It bears repeating: China has been very successful in poverty reduction and infrastructure build-out—two key elements of the SDGs—over the past 30 years. Recently, China has taken a leadership in renewable energy investment, having invested more in renewable energy in 2015 than the United States, the United Kingdom, and France combined. China’s development model—based on large state-intervention in economic affairs, exports, infrastructure development, and limited political participation—is not entirely replicable in other countries for a variety of reasons, including differing political systems, unacceptable environmental impacts, and changes in global economy since the late twentieth century.

However, China’s successes in development should be understood clearly for SDG implementation—with OBOR as the internationalization of this model. The nation’s creation of comprehensive economic plans and financing structures to support those plans—for instance, the China Export-Import Bank and the China Development Bank—are especially noteworthy.

In 1999, China initiated its zou chuqu, or ‘Going Out Policy,’ to support Chinese industries in expanding internationally. OBOR should be viewed as a continuation and acceleration of this original policy.

The ‘Going Out Policy’ was developed for three main reasons. First, China needed to expand its industries beyond the borders, as more foreign businesses began entering China after its ascension to the World Trade Organization in 2001, causing competition. Second, China has been developing a growing foreign reserves balance, creating upward pressure on its currency and an impact on manufacturing competitiveness. Third, China sought to gain access to key natural resources for its ongoing investment-led growth. The ‘Going Out Policy’ has been very successful, with Chinese outward FDI increasing from $5.4 billion in 2004 to $101 billion in 2013.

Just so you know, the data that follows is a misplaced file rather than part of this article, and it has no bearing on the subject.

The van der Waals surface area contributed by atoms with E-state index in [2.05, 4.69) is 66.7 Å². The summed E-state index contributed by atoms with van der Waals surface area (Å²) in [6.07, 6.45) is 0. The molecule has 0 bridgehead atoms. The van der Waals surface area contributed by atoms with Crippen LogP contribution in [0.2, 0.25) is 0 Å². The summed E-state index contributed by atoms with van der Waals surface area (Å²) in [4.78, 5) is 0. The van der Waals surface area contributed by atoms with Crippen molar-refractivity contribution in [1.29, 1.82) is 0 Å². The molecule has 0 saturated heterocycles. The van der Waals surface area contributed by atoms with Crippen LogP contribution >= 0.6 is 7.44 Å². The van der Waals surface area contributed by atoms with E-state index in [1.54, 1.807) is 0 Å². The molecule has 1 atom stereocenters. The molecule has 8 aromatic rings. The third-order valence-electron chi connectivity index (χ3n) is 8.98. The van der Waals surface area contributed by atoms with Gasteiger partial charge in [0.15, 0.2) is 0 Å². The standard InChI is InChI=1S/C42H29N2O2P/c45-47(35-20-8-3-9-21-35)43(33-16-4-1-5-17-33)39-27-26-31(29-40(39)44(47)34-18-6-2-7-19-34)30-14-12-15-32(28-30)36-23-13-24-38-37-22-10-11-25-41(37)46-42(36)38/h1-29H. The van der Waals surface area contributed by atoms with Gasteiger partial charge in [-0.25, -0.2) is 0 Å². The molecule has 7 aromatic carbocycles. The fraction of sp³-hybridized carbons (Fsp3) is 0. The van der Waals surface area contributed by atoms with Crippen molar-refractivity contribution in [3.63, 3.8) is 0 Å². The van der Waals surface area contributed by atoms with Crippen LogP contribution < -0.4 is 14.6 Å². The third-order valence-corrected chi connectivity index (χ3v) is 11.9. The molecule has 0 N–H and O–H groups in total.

In 2013, President Xi Jinping announced OBOR while on foreign trips to Kazakhstan and Indonesia. At its broadest level, OBOR seeks to rebuild the historical Silk Road—which connected China to Europe during the Han Dynasty—through the development and upgrading of regional infrastructure projects. According to the Hong Kong Trade Development Council, the ‘Belt and Road’ Initiative aims to connect Asia, Europe and Africa along five routes. The Silk Road Economic Belt will focus on: (1) linking China to Europe through Central Asia and Russia; (2) connecting China with the Middle East through Central Asia; and (3) bringing together China and Southeast Asia, South Asia and the Indian Ocean. The twenty-first-century Maritime Silk Road will focus on using Chinese coastal ports to: (1) link China with Europe through the South China Sea and Indian Ocean; and (2) connect China with the South Pacific Ocean through the South China Sea. Six international economic cooperation corridors will be built to along these routes. These have been identified as the New Eurasia Land Bridge, China-Mongolia-Russia, China-Central Asia-West Asia, China-Indochina Peninsula, China-Pakistan, and Bangladesh-China-India-Myanmar.

So OBOR will include rail networks connecting China, the Middle East, and Europe; maritime ports in countries ranging from Indonesia and Malaysia, to Sri Lanka and Tanzania; energy pipelines from Northwest China through Kazakhstan and beyond; and other projects. In 2015 alone, Chinese enterprises signed nearly 4,000 project contracts across 60 countries associated with OBOR, for a total of $92.6 billion.